Elliott found out she had Graves' after experiencing tremors, a common symptom of the disease.
"I couldn't keep the brake down and almost crashed," she told People, adding that she couldn't "even use a pen."
Graves' is five to 10 times more common in women than men, and usually occurs before age 40. Symptoms of the disease, in which the immune system attacks the thyroid gland, include anxiety, sleep problems, fatigue, weight loss, sweating, sensitivity to heat, brittle hair, and menstrual irregularities, in addition to hand and finger tremors of the sort Elliott experienced.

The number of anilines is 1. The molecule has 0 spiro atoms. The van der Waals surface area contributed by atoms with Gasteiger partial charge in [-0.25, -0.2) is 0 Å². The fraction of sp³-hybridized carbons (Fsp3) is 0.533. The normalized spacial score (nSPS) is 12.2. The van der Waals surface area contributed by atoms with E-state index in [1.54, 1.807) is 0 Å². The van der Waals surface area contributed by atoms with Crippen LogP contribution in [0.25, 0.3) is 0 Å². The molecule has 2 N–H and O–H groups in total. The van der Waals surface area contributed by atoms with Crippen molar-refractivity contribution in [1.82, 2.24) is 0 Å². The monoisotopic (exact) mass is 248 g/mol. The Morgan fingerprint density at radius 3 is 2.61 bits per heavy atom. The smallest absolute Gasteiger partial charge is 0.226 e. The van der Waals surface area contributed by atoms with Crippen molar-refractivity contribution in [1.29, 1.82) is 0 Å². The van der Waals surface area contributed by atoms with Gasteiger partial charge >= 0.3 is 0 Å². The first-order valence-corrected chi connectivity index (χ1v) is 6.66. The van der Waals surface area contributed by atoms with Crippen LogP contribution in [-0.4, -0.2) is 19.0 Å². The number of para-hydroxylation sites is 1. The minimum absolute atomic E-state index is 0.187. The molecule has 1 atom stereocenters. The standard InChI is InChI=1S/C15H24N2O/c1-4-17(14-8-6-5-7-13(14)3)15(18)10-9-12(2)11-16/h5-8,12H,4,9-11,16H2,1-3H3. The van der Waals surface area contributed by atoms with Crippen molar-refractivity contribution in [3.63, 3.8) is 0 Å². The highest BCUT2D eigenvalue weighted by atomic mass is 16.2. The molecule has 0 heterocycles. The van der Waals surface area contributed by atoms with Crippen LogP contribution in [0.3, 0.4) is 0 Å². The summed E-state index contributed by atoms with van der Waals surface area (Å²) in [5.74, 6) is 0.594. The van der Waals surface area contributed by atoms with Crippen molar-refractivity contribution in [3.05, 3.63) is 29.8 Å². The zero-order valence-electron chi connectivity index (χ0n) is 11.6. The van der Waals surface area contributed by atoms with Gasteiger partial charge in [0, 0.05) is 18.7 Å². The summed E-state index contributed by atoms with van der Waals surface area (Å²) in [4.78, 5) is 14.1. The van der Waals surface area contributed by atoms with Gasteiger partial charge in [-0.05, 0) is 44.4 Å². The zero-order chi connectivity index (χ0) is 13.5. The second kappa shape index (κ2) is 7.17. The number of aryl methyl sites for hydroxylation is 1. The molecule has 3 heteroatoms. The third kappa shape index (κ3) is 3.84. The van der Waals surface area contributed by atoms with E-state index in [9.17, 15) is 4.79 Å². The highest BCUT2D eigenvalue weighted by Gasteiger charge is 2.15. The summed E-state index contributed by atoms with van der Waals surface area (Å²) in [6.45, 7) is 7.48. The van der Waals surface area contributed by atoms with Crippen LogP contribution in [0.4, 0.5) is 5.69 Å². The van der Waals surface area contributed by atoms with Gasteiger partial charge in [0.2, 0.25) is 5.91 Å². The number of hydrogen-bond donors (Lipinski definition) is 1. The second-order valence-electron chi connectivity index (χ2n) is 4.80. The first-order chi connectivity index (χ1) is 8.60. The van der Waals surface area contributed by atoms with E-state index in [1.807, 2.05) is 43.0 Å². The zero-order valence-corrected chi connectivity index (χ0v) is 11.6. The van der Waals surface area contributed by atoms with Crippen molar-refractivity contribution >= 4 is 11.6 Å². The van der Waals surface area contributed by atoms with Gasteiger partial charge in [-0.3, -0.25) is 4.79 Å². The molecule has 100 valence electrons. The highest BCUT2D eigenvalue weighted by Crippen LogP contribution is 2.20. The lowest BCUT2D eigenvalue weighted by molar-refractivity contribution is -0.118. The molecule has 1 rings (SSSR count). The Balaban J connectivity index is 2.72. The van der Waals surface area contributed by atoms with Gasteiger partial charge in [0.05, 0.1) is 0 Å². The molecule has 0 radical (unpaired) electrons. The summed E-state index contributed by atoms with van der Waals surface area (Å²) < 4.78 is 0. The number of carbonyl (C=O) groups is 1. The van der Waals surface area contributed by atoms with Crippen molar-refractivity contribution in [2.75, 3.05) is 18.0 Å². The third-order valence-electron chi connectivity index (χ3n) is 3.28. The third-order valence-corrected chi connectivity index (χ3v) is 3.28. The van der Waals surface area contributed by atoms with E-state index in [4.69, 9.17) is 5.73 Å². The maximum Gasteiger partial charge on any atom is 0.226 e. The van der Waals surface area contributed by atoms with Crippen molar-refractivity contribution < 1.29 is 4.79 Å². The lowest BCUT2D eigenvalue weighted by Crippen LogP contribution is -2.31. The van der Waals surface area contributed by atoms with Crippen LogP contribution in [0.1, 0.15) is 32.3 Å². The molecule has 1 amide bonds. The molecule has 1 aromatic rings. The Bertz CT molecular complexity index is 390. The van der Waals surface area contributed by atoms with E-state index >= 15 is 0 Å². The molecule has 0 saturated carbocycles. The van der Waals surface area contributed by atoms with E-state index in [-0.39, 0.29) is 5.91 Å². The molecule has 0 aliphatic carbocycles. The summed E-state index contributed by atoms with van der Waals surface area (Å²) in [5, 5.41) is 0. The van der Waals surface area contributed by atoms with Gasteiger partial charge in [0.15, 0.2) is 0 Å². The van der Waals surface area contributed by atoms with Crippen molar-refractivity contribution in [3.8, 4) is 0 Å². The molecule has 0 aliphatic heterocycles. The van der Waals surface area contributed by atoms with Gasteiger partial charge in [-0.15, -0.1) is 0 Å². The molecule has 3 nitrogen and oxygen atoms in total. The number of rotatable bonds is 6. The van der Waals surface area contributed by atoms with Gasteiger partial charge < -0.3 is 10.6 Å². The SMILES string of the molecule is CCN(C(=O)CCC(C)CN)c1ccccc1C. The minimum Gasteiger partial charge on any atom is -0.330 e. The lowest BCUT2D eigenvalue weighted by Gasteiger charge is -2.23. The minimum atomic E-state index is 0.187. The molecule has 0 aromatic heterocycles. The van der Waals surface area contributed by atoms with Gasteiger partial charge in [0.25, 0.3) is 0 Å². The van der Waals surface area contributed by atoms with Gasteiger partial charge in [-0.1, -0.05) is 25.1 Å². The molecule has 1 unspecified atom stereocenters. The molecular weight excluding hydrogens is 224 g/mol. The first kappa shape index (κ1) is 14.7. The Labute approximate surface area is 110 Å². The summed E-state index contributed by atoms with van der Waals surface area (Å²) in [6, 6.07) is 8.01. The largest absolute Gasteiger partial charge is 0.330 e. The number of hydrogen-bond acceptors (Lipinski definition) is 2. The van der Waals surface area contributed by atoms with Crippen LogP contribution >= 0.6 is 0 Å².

Doctors aren't sure what causes Graves', but the condition can be treated with beta-blockers, antithyroid medications, radiation, and surgery. Patients who opt for the latter two options need to take replacement thyroid hormone for the rest of their lives. Surgery is risky and can cause permanent hoarseness - because it damages the nerves leading to the voicebox.
The Graves' Disease Foundation has more information on Graves' disease.